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Since OnStage is dedicated to providing user-friendly products, we invited Sarah Miller, a millennial young woman, to take a look at our new Stageview digital program books and give us some feedback.  After sampling the technology, Sarah shared her thoughts about Stageview with us.  We think they’re worth sharing with you. 

I’m a traditionalist.  I like to follow the most standard, simple steps possible in order to know what’s going on, so I always appreciated the informative printed programs at arts events.  When I first heard about Stageview interactive digital program books, I was somewhat skeptical.  I certainly saw nothing wrong with using good old-fashioned paper programs, so the shift to an online version seemed harmless but superfluous. However, I gave Stageview a try and quickly learned what an impressive development this new media truly is.

The first thing that impressed me about Stageview was how easy it is to navigate.  Clicking on the program for any production leads to an organized content list, and each page of this content boasts reader-friendly formatting.  I was able to find the information I needed without wondering what to click on, and I didn’t have to squint at tiny or elaborate fonts on my screen.  The transition from paper to screen is made as simple for readers as possible with this intuitive layout.

I soon found that Stageview programs preserve all the essential, traditional features found in a printed booklet, from plot summaries to director’s notes to cast biographies, while granting opportunity for new material as well.  The technology of Stageview allows for the inclusion of material that may not have been deemed essential enough for page space in a printed counterpart.  Stageview programs can even provide links to external content, a potential that is especially helpful for streamlining advertisements.  Now, interested parties are only a click away from the websites of businesses and organizations that support the arts.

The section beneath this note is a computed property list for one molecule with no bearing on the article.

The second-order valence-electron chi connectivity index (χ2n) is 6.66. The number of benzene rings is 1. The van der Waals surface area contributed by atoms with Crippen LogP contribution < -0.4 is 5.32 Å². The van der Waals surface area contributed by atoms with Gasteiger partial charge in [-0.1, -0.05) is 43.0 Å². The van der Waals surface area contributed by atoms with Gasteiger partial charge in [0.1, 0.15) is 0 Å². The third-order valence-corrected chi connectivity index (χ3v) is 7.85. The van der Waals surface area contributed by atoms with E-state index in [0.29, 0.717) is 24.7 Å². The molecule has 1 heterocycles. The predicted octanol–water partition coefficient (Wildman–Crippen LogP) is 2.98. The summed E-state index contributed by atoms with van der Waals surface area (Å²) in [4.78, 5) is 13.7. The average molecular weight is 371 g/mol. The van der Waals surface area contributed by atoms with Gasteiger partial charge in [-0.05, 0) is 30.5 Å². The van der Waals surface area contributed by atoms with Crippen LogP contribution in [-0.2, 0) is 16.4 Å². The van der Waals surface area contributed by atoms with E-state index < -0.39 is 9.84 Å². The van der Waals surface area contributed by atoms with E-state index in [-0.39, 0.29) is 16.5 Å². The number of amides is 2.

Both the audience and the advertiser benefit from this exciting capability of Stageview.  While program users can quickly follow links when ads catch their eye, those who placed the ads are rewarded by Stageview’s tracking component.  Whenever a program ad leads potential clients to click on it, the online program can tally the amount of activity and collect this data for the advertiser.  This development provides an incentive to arts supporters that is simply not possible with printed media.  Such valuable technology amazes me.

Other advantages to Stageview I recognized include its convenience, conservation of resources, and cost-effectiveness.  Audiences can access their programs on their phones or tablets simply by scanning a code or typing in the web address. Running out of online programs is never a concern as it sometimes is with physical copies, nor will these programs be accidentally misplaced or left behind like their printed counterparts. Money and paper resources can be saved by eliminating print, and program-littered venues become a concern of the past.

However, perhaps the greatest asset of the digital program is that it connects new audiences to the arts.  In an age where technology is rapidly replacing print, Stageview will help to keep the arts relevant and accessible to modern viewers.  While this transition may seem challenging to some, it is an important, arguably necessary one.  Digital media is becoming a new norm, perhaps even a new tradition.

 

 

 

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